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|Title:||TACTILE NAVIGATION: AN ADDITIONAL PROCESSING CHANNEL FOR ENVIRONMENTS OF HIGH SENSORY LOAD|
|Keywords:||Tactile Navigation;Tactile information;tactile channel;multiple resource theory;audio GPS;sensory load|
|Abstract:||Persons with visual impairments often rely on navigational electronic aids, which typically employ speech commands for guidance through novel routes. However, navigational speech commands may interfere with the perception of acoustically rich environmental information, resulting in potentially detrimental effects. We investigated the sense of touch as a means to convey navigational commands instead. The somatotopic representation of the body surface within the central nervous system makes spatial information intuitive to our skin, suggesting that the tactile channel should be equivalent to, if not better than, the auditory channel at processing directional commands. Additionally, based on Wickens’ Multiple resource theory, the tactile channel should mitigate the sensory load in the auditory channel in travelers with visual impairments. We tested the ability of blind users to process directional commands conveyed via a tactile navigational belt. 14 blind participants were tested with the tactile belt under conditions of either low or high acoustic sensory load, simulating different outdoor environments. For comparison, the same participants were tested also with a conventional auditory device. Consistent with previous studies, we found navigation with the tactile belt to be less efficient than navigation with the auditory aid in the absence of environmental sounds. However, we found also – for the first time, to our knowledge – that tactile performance was less compromised under conditions of high acoustic sensory load. These results will help to inform the further investigation and development of tactile displays to benefit blind travelers.|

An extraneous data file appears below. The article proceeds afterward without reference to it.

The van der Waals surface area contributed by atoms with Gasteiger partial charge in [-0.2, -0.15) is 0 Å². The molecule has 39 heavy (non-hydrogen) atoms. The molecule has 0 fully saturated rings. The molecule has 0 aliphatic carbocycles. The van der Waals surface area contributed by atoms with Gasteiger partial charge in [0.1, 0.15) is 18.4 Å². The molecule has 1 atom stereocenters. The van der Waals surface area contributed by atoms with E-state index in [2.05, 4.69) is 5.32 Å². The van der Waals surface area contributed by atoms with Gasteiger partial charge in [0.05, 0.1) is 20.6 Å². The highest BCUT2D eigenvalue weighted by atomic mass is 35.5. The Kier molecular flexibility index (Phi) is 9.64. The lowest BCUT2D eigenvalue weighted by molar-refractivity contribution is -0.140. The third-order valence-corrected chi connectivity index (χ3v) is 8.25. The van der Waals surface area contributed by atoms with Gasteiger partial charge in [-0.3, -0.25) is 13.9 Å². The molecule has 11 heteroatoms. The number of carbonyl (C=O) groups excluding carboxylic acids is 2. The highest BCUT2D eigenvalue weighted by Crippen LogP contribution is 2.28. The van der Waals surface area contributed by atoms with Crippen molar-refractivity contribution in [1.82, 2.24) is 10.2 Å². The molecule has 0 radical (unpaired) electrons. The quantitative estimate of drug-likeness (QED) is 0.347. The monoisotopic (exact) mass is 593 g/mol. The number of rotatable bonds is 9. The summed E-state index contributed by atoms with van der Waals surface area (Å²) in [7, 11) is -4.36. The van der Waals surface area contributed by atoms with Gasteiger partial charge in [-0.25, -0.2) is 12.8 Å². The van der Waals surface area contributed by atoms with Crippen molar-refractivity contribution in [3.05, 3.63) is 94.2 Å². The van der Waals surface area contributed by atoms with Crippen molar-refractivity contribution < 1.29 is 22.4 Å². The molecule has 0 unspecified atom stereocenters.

|Appears in Collections:||Open Access Dissertations and Theses|
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|Bharadwaj_Arnav_V_finalsubmission2017September_MSc.pdf||1.57 MB||Adobe PDF||View/Open|
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